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Items left in front of the Vietnam Veterans Memorial: a red rose sits on top of a worn pair of brown boots, with flags and letters positioned on either side.
Memorial Day, Vietnam Memorial, Washington, D.C. Photograph by Carol Highsmith, 2006. https://lccn.loc.gov/2010630875.

VHP’s Newest Online Exhibit: In Memoriam

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Today, the Veterans History Project (VHP) launches a new online exhibit titled “In Memoriam: Honoring the Fallen,” featuring the stories of 15 servicemembers who died during their time in the military.

For many, Memorial Day may feel like nothing more than a day off from work, a holiday that serves to mark the start of summer or an opportunity for online sales. For those who have lost a loved one in service to our country, Memorial Day carries a far different meaning. As Patricia Barbee, whose husband John Wesley Barbee was killed during the Vietnam War, said in her oral history interview, “For me, Memorial Day is not for picnics and cookouts. It’s for remembering.”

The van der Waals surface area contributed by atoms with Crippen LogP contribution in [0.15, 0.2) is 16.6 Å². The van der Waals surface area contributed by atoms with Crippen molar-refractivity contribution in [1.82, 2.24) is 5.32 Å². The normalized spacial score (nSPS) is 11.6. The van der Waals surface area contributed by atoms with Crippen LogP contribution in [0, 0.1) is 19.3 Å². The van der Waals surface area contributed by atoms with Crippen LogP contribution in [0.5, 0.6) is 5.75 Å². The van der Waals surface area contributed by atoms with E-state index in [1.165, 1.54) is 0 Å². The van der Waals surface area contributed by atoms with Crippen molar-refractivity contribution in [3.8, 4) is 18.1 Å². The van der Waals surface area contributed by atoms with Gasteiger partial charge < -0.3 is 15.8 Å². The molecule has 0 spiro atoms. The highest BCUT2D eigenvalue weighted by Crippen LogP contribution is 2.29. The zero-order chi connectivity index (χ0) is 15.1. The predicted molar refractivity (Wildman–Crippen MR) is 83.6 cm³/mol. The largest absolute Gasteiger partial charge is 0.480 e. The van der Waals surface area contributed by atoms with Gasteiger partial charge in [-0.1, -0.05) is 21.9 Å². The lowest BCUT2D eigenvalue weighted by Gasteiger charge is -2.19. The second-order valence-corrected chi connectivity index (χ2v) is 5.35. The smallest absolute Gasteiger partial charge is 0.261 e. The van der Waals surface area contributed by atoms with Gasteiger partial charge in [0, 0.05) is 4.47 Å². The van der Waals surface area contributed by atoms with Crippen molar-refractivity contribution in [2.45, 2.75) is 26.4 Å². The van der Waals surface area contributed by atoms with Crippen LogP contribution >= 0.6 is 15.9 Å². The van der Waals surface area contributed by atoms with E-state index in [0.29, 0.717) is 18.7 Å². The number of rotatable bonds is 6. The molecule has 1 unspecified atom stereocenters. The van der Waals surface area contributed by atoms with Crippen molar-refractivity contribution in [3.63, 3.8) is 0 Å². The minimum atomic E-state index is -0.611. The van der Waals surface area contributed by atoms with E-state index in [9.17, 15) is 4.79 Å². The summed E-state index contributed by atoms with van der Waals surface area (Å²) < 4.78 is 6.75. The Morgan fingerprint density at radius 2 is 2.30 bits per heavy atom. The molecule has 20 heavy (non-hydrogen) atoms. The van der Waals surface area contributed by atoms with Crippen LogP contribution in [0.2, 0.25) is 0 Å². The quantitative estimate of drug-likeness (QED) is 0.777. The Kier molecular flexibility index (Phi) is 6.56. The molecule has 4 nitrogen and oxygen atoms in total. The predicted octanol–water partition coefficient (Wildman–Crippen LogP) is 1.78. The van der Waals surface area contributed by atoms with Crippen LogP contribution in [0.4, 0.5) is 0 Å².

With this online exhibit, we remember 15 individuals who gave their lives for their country. Serving in conflicts from World War through Iraq and Afghanistan, they represent a range of branches and backgrounds. Some—like Edwin Groce and Allen Sumner Jr.—are memorialized in their letters, diaries, and photographs, through which we glimpse their thoughts and feelings during their service. Others’ stories are told through the family members they left behind. Collected under the auspices of the Gold Star Families Voices Act, these oral histories reveal the impact of service not only on the fallen, but on their surviving children, spouses, siblings, and parents as well.

In my tenure with the Veterans History Project, I have often been struck by the similarity between the words “preserve” and “persevere.” In the context of the VHP archive, this combination of words takes on a new weight. As we preserve these servicemembers’ stories, their lives and legacies persevere. This Memorial Day, we honor their service and their sacrifices, and we remember.

We are grateful to all family members who have contributed their loved ones’ narratives to the Veterans History Project, whether through original materials or an oral history interview. Find out more about participating in the Veterans History Project through our website: www.loc.gov/vets.

 

 

Comments

  1. Thank you for this beautiful, meaningful, heart-wrenching post and online exhibit.

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